>> On Fri, Jun 11, 2021 at 8:20 PM Michael Spencer <bigcheesegs at gmail.com>
>> wrote:
>>> Adding Erik (not subscribed) who has previously had issues with LLD not
>>> being a library to provide some additional use cases.
>>> - Michael Spencer
>>> On Thu, Jun 10, 2021 at 12:15 PM Reid Kleckner via llvm-dev <
>>> llvm-dev at lists.llvm.org> wrote:
>>>> Hey all,
>>>> Long ago, the LLD project contributors decided that they weren't going
>>>> to design LLD as a library, which stands in opposition to the way that the
>>>> rest of LLVM strives to be a reusable library. Part of the reasoning was
>>>> that, at the time, LLD wasn't done yet, and the top priority was to finish
>>>> making LLD a fast, useful, usable product. If sacrificing reusability
>>>> helped LLD achieve its project goals, the contributors at the time felt
>>>> that was the right tradeoff, and that carried the day.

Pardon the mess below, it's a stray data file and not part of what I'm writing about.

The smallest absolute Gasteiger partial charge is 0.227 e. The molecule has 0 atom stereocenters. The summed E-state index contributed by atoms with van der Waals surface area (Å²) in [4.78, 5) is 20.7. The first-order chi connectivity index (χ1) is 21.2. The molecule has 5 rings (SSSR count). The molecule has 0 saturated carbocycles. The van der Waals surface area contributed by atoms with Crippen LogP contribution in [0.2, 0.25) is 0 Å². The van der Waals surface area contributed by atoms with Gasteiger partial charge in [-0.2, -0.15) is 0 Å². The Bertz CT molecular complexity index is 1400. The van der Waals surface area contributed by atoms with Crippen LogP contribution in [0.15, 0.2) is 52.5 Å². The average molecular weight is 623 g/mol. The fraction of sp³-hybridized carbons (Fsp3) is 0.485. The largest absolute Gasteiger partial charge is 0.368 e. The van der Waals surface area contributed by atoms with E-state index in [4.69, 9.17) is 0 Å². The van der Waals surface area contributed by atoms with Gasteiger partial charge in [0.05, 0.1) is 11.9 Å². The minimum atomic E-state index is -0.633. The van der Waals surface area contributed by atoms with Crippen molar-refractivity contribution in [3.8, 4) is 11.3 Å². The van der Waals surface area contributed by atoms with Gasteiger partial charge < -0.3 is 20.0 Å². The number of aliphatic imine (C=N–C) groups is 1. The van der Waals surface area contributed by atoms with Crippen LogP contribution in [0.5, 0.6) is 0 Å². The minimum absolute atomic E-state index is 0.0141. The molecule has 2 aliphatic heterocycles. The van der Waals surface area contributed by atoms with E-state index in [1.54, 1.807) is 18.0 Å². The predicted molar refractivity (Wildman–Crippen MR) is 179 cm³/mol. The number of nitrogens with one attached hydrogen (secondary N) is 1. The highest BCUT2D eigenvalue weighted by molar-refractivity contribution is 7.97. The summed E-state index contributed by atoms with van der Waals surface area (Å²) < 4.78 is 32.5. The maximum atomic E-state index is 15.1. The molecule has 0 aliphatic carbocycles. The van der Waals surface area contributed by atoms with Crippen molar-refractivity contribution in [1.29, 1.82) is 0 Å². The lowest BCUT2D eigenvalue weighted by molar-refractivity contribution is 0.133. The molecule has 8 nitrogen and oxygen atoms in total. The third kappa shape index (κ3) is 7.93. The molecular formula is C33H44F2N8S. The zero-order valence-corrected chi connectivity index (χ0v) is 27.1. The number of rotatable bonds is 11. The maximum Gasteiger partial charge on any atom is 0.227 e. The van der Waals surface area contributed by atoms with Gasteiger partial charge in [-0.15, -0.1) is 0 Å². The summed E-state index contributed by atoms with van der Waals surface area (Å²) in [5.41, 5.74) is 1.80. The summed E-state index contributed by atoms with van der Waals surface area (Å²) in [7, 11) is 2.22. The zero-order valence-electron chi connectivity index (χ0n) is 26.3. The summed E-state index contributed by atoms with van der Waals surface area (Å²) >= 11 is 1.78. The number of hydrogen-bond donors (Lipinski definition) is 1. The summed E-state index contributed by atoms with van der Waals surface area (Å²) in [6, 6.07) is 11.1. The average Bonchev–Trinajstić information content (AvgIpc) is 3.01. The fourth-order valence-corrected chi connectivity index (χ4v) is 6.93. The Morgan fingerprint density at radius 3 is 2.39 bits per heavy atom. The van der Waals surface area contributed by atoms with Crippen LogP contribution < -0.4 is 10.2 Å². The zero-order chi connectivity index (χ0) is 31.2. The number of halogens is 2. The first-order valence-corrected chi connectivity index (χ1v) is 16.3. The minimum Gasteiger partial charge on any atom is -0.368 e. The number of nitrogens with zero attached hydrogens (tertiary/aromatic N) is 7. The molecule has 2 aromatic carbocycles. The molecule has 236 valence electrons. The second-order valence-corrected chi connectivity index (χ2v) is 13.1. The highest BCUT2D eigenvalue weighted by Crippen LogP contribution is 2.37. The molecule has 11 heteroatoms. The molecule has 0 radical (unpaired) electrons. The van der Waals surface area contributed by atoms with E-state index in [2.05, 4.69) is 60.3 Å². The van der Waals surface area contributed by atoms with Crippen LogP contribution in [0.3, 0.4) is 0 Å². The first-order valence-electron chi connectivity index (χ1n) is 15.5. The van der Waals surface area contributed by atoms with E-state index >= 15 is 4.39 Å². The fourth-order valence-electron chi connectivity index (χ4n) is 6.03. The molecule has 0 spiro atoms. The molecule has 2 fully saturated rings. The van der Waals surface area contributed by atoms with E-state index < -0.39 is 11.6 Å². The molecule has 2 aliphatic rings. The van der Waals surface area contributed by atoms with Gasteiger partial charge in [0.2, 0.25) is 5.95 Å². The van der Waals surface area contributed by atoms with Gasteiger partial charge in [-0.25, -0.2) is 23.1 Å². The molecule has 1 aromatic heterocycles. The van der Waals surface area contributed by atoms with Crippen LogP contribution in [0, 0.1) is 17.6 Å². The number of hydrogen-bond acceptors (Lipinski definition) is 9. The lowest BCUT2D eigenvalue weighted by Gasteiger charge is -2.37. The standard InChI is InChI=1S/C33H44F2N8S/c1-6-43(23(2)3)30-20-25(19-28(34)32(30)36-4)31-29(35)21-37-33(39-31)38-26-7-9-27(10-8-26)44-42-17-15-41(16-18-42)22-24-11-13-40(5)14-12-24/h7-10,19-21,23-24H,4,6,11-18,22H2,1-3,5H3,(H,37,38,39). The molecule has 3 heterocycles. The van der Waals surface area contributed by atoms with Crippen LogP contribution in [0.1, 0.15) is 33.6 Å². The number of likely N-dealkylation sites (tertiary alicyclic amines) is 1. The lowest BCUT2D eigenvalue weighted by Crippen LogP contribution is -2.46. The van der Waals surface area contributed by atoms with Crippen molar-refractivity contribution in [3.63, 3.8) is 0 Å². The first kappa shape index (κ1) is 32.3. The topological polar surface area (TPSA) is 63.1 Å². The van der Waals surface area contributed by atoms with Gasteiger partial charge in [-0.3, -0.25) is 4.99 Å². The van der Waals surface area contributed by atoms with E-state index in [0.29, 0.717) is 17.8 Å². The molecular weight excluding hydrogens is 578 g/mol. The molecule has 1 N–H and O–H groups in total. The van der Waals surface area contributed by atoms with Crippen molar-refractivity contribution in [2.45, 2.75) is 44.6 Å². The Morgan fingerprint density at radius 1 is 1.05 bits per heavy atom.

>>>> However, it is now ${YEAR} 2021, and I think we ought to reconsider
>>>> this design decision. LLD was a great success: it works, it is fast, it is
>>>> simple, many users have adopted it, it has many ports
>>>> (COFF/ELF/mingw/wasm/new MachO). Today, we have actual users who want to
>>>> run the linker as a library, and they aren't satisfied with the option of
>>>> launching a child process. Some users are interested in process reuse as a
>>>> performance optimization, some are including the linker in the frontend.
>>>> Who knows. I try not to pre-judge any of these efforts, I think we should
>>>> do what we can to enable experimentation.
>>>> So, concretely, what could change? The main points of reusability are:
>>>> - Fatal errors and warnings exit the process without returning control